The organization can identify inertia by observing how employees react to change initiatives. Examples of inertia are employees who neither participate in the change process nor take the initiative to share new ideas. These employees try to be as uninvolved in the change process as possible. 

Scepticism – voicing criticism

With scepticism, employees show more active resistance to change relative to inertia. They are critical of the arguments in favour of change and bring in counterarguments. In digital transformation, scepticism can stem from several sources, including uncertainty and worry. Take implementing a new system as an example, employees fear it will increase their workload or impact their privacy.  

It is often easier to identify sceptical employees than employees who exhibit inertia. Sceptics tend to be open about their stance on new changes within the organization. When discussing change initiatives, sceptics will often present arguments as to why they believe these initiatives do not contribute to or even harm the organization. 

Reactance – the resistance against change

The last form of resistance is reactance. Reactance is the strongest form of resistance, where employees show a negative reaction. This has several reasons including the fear that the change will take autonomy and decision-making away from them. This perception leads to a strong resistance to change that is often accompanied by a negative reaction such as anger, frustration or defensive behaviour. Examples of change that can incite reactance in employees include restructuring or reorganization. Reorganizing teams can create concern among employees who fear they will lose control of their work or position. They resist the change because they want to maintain their autonomy.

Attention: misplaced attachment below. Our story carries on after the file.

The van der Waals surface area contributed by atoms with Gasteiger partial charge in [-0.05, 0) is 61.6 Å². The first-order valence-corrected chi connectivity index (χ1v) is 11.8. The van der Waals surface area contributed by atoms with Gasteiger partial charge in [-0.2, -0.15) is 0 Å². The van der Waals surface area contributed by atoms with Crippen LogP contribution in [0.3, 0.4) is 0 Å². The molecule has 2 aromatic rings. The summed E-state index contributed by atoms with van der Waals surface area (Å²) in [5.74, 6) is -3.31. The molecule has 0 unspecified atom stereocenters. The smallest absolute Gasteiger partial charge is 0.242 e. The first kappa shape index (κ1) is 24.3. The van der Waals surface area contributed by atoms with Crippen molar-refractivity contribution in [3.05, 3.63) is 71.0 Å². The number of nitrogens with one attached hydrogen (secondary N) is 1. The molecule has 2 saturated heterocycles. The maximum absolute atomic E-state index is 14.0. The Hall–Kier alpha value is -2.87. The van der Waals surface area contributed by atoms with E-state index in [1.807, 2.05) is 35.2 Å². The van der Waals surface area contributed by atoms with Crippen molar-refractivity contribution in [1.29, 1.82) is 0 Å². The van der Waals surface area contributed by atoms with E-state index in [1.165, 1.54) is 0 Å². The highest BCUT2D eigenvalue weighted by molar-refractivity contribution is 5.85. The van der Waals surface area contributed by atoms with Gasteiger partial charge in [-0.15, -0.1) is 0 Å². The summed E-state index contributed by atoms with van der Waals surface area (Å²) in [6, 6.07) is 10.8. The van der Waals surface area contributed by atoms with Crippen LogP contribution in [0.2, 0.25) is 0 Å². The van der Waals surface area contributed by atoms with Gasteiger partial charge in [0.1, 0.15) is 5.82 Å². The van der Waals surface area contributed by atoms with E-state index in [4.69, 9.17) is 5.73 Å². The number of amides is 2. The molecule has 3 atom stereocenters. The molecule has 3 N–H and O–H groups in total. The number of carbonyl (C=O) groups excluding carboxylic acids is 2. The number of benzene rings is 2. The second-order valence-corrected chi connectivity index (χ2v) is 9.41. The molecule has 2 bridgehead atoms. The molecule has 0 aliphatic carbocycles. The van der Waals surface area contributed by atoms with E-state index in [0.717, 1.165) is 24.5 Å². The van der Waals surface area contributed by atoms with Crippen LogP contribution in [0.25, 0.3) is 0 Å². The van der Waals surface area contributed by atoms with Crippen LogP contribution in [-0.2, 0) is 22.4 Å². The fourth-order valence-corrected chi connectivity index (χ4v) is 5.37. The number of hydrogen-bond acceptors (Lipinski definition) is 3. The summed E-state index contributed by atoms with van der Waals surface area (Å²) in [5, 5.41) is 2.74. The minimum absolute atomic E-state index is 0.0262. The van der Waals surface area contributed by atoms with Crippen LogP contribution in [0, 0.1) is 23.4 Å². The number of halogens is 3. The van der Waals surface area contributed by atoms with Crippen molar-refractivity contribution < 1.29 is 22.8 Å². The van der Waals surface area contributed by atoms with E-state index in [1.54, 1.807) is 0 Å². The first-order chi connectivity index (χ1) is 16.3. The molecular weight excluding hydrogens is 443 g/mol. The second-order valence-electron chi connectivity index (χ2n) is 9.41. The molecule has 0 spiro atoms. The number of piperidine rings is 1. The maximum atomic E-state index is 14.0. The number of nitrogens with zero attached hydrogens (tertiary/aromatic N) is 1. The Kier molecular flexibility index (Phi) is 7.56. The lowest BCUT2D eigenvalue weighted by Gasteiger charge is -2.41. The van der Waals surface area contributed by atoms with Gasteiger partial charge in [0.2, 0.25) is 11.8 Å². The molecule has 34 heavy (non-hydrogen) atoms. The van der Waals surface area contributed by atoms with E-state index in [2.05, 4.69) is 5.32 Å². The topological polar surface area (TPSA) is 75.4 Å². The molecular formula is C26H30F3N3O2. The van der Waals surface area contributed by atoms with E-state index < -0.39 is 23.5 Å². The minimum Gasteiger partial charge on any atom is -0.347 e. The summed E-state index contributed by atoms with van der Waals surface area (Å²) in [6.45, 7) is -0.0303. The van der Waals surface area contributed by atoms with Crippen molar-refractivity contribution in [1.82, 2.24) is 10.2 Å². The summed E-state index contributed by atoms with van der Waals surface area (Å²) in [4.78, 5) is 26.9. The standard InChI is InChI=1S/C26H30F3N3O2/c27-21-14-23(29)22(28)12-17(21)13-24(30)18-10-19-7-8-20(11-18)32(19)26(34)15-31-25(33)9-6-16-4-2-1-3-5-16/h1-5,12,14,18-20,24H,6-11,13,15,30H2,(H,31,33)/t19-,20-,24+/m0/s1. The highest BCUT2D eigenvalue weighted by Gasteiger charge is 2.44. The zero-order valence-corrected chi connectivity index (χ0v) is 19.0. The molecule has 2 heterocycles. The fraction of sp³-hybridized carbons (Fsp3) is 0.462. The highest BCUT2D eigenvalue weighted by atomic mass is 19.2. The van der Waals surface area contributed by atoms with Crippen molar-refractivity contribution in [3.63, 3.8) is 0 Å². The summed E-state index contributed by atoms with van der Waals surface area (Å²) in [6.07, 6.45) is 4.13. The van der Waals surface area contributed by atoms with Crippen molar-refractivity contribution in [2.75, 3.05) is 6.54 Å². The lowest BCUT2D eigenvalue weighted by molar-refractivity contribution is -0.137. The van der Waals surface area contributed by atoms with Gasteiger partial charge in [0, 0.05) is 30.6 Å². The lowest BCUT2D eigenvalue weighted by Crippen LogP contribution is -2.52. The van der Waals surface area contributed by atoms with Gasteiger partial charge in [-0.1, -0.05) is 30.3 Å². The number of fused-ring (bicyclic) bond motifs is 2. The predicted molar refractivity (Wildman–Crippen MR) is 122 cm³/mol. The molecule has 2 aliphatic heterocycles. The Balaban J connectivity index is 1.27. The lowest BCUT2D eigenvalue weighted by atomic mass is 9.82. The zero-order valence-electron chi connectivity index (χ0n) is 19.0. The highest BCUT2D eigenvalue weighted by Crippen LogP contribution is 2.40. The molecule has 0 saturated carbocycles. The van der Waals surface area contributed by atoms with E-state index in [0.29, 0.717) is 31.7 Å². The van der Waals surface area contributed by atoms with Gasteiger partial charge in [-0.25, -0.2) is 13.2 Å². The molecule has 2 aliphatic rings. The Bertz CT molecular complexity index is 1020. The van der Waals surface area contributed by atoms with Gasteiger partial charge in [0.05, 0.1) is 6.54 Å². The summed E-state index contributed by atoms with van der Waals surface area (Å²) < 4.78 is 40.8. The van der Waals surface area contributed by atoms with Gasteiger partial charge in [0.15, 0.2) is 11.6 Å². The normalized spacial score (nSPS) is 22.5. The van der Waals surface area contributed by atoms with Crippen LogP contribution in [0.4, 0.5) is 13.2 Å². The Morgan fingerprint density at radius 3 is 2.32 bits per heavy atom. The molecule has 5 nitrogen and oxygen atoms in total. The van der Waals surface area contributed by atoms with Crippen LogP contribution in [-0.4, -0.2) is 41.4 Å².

Employees who show resistance in the form of reactance can be recognized by their active stance against change. They openly criticise change initiatives, are emotion-driven and provide logical fallacies to substantiate their arguments. An example of a logical fallacy is: “We already tried a similar change in the past and it did not work.” In addition, they are unwilling to cooperate in the change process and may try to discourage others from participating in the initiatives.

The next steps

In this article, we have introduced different forms of resistance, from a passive attitude to very strong resistance. It is important for organizations to be able to identify the various forms of resistance that occur with digital transformation. Then, based on the identified forms of resistance, an organization can decide what interventions can be used to deal with them. 

The second part of the series will focus on how behavioural economics can support change management in digital transformation. There we discuss the application of interventions from behavioural economics and provide practical examples to effectively deal with inertia, skepticism and reactance. 

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K. Koper, „The Application of Behavioural Economics On In-App Surveys And Its Effect On Survey Response Rate: An Empirical Study,” 24 Mei 2023. [Online]. Available: [Geopend 2024].

E. S. Knowles en J. A. Linn, „Approach–Avoidance Model of Persuasion: Alpha and Omega Strategies for Change,” in Resistance and Persuasion, Taylor & Francis, 2003, pp. 115-148.